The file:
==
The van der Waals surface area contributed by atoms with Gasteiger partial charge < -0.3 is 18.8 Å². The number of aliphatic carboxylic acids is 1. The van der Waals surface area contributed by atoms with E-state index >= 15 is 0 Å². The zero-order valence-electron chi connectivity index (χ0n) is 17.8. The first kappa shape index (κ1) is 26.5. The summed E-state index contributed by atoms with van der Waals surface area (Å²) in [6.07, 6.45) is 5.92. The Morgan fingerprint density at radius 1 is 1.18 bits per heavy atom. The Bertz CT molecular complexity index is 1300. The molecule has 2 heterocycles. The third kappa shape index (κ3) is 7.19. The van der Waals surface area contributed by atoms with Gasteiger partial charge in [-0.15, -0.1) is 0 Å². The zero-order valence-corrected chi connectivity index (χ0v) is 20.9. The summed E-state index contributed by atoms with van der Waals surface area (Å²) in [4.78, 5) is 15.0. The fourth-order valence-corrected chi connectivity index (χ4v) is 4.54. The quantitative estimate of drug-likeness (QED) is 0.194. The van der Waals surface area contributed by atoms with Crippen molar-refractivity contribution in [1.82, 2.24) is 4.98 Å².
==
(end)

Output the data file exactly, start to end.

The van der Waals surface area contributed by atoms with Gasteiger partial charge < -0.3 is 18.8 Å². The number of aliphatic carboxylic acids is 1. The van der Waals surface area contributed by atoms with E-state index >= 15 is 0 Å². The zero-order valence-electron chi connectivity index (χ0n) is 17.8. The first kappa shape index (κ1) is 26.5. The summed E-state index contributed by atoms with van der Waals surface area (Å²) in [6.07, 6.45) is 5.92. The Morgan fingerprint density at radius 1 is 1.18 bits per heavy atom. The Bertz CT molecular complexity index is 1300. The molecule has 2 heterocycles. The third kappa shape index (κ3) is 7.19. The van der Waals surface area contributed by atoms with Gasteiger partial charge in [-0.15, -0.1) is 0 Å². The zero-order valence-corrected chi connectivity index (χ0v) is 20.9. The summed E-state index contributed by atoms with van der Waals surface area (Å²) in [4.78, 5) is 15.0. The fourth-order valence-corrected chi connectivity index (χ4v) is 4.54. The quantitative estimate of drug-likeness (QED) is 0.194. The van der Waals surface area contributed by atoms with Crippen molar-refractivity contribution in [1.82, 2.24) is 4.98 Å².